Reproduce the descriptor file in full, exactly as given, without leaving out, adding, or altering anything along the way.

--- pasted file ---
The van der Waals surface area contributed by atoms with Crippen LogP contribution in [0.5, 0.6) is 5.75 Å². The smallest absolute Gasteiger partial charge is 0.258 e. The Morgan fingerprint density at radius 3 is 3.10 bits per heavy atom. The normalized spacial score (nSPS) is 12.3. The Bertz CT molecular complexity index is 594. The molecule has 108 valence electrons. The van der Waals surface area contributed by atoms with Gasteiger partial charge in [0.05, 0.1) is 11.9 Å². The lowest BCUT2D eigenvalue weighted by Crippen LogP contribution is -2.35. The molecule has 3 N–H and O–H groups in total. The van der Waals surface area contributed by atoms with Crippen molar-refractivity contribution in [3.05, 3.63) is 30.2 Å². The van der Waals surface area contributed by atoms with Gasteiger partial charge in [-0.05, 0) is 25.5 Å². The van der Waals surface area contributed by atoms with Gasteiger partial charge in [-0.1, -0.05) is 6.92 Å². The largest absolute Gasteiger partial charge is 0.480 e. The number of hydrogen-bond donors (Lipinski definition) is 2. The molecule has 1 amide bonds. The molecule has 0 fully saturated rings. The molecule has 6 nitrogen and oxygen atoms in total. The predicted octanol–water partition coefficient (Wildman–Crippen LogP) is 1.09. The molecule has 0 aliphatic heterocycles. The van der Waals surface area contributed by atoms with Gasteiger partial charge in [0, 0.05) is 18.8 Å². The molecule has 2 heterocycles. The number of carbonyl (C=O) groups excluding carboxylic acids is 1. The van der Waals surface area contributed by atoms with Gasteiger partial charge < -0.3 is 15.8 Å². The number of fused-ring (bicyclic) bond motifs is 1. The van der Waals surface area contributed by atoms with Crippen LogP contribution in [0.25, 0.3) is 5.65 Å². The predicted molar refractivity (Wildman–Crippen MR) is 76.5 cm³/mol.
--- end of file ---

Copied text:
The van der Waals surface area contributed by atoms with Crippen LogP contribution in [0.5, 0.6) is 5.75 Å². The smallest absolute Gasteiger partial charge is 0.258 e. The Morgan fingerprint density at radius 3 is 3.10 bits per heavy atom. The normalized spacial score (nSPS) is 12.3. The Bertz CT molecular complexity index is 594. The molecule has 108 valence electrons. The van der Waals surface area contributed by atoms with Gasteiger partial charge in [0.05, 0.1) is 11.9 Å². The lowest BCUT2D eigenvalue weighted by Crippen LogP contribution is -2.35. The molecule has 3 N–H and O–H groups in total. The van der Waals surface area contributed by atoms with Crippen molar-refractivity contribution in [3.05, 3.63) is 30.2 Å². The van der Waals surface area contributed by atoms with Gasteiger partial charge in [-0.05, 0) is 25.5 Å². The van der Waals surface area contributed by atoms with Gasteiger partial charge in [-0.1, -0.05) is 6.92 Å². The largest absolute Gasteiger partial charge is 0.480 e. The number of hydrogen-bond donors (Lipinski definition) is 2. The molecule has 1 amide bonds. The molecule has 0 fully saturated rings. The molecule has 6 nitrogen and oxygen atoms in total. The predicted octanol–water partition coefficient (Wildman–Crippen LogP) is 1.09. The molecule has 0 aliphatic heterocycles. The van der Waals surface area contributed by atoms with Gasteiger partial charge in [0, 0.05) is 18.8 Å². The molecule has 2 heterocycles. The number of carbonyl (C=O) groups excluding carboxylic acids is 1. The van der Waals surface area contributed by atoms with Gasteiger partial charge < -0.3 is 15.8 Å². The number of fused-ring (bicyclic) bond motifs is 1. The van der Waals surface area contributed by atoms with Crippen LogP contribution in [0.25, 0.3) is 5.65 Å². The predicted molar refractivity (Wildman–Crippen MR) is 76.5 cm³/mol.